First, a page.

And it’s the husband and wife who are accomplishing that tremendous achievement for the world, the great zikui horabim of raising the next generation. It’s true that the parents didn’t make any famous chiburim. They didn’t write books, they didn’t say drashos. He didn’t write a peirush on Shas, and she didn’t write the shaalos u’tshuvos. But you should know that they published something more important than a sefer! Tzaddikim, talmidei chachamim, daughters who will have families of their own; they added so much to the world. What a tremendous achievement!
And so those people, the mothers who are having those children and raising them, the fathers who are laboring to pay tuition and support the family, together they’re building the world. They’re paying for all the things that they took out of this world. For the air you breathe, for the garments you wore out, the food you ate. It’s a tremendous replacement! And don’t think it’s a small thing. It’s a tremendous form of replacement!
And therefore don’t drag your feet. Old bachurim don’t wait any longer. Find a nice homely girl who likes to cook, who likes to be a home girl, and get married as soon as possible. Forget about romance. Forget about love and happiness. Just get married. And even if sometimes she’ll have a bad temper, it’s worth suffering from her because she’s going to produce children for you. That’s a tremendous accomplishment! And even though all your life you’ll suffer from her, it’s worth it. You don’t have to, by the way. If you’re wise, you’ll get along with her. You’ll learn how to handle it. It’s one of the greatest fulfillments of וּנְטַעְתֶּם, to build up this world by means of children. Every child is a world of good!
And that brings us to the grand finale, the most important child of all. The child that you have to worry about most is yourself. I repeat the same things all the time. When it tells us the history of Noach, it says אֵלֶּה תּוֹלְדֹת נֹחַ – these are the generations that came out of Noach, נֹחַ אִישׁ צַדִּיק – Noach was a tzadik. So the word Noach is repeated; “These are the children of Noach; Noach.” So the Medrash says like this: אֵלֶּה תּוֹלְדֹת נֹחַ, נֹחַ – These were the children of Noach; Noach – the first and the best child was Noach himself.
And therefore, when Noach was thinking of building the world with children after the Mabul he knew that his most important child was himself. Of all the good products he would produce for the world, the best product should be Noach. Of course you should have many children and from all your children you should have nachas; but the biggest nachas should be from yourself.
Now don’t say, “Well, that’s a different subject; improving yourself has nothing to do with improving the world. That’s selfish! Right now we’re talking about making the world a better place!”
So listen now to the words of the Mesillas Yesharim on this subject: He’s talking there about an adam hashaleim, a person who is striving for perfection in the service of Hashem, and he says, כִּי הִנֵּה עִלּוּי גָּדוֹל לְכָל הַבְּרִיּוֹת כֻּלָּם – it’s a great elevation for all the creatures in the world and all the things in the world, when they serve a superior person. Not it’s an elevation for himself — it’s an elevation, a great elevation, for the world and everything in the world.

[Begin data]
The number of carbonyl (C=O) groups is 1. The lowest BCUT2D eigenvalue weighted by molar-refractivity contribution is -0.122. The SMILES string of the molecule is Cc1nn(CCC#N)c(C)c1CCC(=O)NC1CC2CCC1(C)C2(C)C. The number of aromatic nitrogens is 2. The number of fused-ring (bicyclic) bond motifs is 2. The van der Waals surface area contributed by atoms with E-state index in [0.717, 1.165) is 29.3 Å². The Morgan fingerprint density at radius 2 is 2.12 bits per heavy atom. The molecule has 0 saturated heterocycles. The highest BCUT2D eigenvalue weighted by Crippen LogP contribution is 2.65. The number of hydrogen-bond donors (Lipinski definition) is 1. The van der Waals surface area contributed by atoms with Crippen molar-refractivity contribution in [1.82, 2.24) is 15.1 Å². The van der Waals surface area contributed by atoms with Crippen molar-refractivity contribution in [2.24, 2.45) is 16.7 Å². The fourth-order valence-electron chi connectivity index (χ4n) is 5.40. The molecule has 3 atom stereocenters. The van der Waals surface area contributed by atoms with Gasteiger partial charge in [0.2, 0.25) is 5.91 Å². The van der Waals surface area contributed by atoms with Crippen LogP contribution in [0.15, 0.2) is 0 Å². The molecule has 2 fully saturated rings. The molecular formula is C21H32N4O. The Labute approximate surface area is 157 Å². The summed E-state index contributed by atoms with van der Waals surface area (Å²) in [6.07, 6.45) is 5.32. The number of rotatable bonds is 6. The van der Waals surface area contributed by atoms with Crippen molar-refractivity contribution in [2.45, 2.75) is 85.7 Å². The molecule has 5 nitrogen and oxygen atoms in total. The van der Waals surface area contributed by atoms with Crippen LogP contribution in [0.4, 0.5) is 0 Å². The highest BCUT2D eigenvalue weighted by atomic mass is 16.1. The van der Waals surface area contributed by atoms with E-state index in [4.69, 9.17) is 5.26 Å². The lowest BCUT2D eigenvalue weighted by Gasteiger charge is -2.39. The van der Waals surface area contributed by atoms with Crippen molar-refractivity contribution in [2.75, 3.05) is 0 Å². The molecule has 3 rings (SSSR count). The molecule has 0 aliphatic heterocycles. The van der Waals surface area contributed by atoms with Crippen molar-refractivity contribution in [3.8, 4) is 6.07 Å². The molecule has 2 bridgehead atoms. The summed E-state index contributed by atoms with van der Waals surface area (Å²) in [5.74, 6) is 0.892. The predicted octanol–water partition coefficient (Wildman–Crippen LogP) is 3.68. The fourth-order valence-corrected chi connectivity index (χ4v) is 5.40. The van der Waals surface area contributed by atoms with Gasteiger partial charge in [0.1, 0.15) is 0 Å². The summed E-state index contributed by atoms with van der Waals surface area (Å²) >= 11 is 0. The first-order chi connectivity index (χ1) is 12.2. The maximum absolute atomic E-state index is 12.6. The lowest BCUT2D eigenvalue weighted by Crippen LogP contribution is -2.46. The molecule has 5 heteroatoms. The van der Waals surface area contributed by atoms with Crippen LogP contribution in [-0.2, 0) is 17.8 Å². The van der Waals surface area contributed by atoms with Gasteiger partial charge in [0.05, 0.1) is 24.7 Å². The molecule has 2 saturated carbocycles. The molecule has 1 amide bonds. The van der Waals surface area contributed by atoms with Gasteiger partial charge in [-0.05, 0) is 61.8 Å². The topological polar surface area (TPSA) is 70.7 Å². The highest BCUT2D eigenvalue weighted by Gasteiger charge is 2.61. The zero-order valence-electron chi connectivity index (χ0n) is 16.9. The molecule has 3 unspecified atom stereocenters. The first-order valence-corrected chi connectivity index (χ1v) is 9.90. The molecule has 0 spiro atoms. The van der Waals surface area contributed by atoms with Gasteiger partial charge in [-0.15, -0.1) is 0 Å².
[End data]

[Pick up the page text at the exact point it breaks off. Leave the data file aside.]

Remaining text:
Now that can be explained in various ways and in some ways it’s mysterious but I want to explain it in a way that we should understand. To serve you, we need all the features of this world. You have to have the world revolving on its axis. You have to have the sun and the moon. You need rain. You need the atmosphere and summer and winter. You need bees and flowers. You need soil and grass and cows. The world is full of innumerable details, marvels of arrangements that cause this world to function and you need everything – otherwise you couldn’t exist.
Not only the world but people too. Do you know how many people are employed in bringing food to your table? Farmers far away have been plowing their fields, and mills have been grinding the grain for you; the trains have been running and the trucks are carrying the produce to the markets for the purpose of supporting you with your sustenance. There are carpenters and painters and electricians and delivery men; you need the telephone operators in their headquarters. There are policemen and firemen. The entire world is busy servicing you.
And if you are making yourself a better person, the entire world becomes elevated because they are now in service of an Adam Elyon, which is the purpose of the world. All of the world is now functioning for you which means the entire world is functioning for its purpose, the service of Hashem.
Change The World
Now we have to get that in our heads because we’re very far from that musag – that idea, that concept, is remote in our minds. When you become a little bit better, ki iluy gadol hu labrios kulam, it’s a great elevation for all the creatures.
Whether you’re a man or a woman or a boy and a girl, if you make yourself a righteous personality, if you’re working on yourself and you’re a little bit better today than you were yesterday, then you’re improving the world; you’re not only improving yourself – you’re improving all of creation. And of all forms of planting good things in this world, that’s the best because you’ve elevated the world along with you.
Have A Wonderful Shabbos
Become a Planter
In our Parsha the possuk discusses the trees that would be planted by the Am Yisroel upon entering their land. Chazal learn from here that we must be planters in this world. We cannot be a weed or a thorn and leave the world worse than it was when we found it, we must plant good things in the world.
This week I will bli neder take these lessons to heart. I will be careful in my cleanliness, to leave every place as clean as I found it. I will plant smiles and happiness wherever I go, by smiling at people and complimenting them. I will also try to increase the service of Hashem by inspiring others (perhaps by purchasing subscriptions to Toras Avigdor or making a donation to bring Toras Avigdor to more Yidden all over the world).
As I interact with my wife and children, I will do it with the thought that raising a family is like planting a garden for Hashem in this world. The biggest and most fruitful garden I can possibly plant is in my own mind by increasing my own service of Hashem.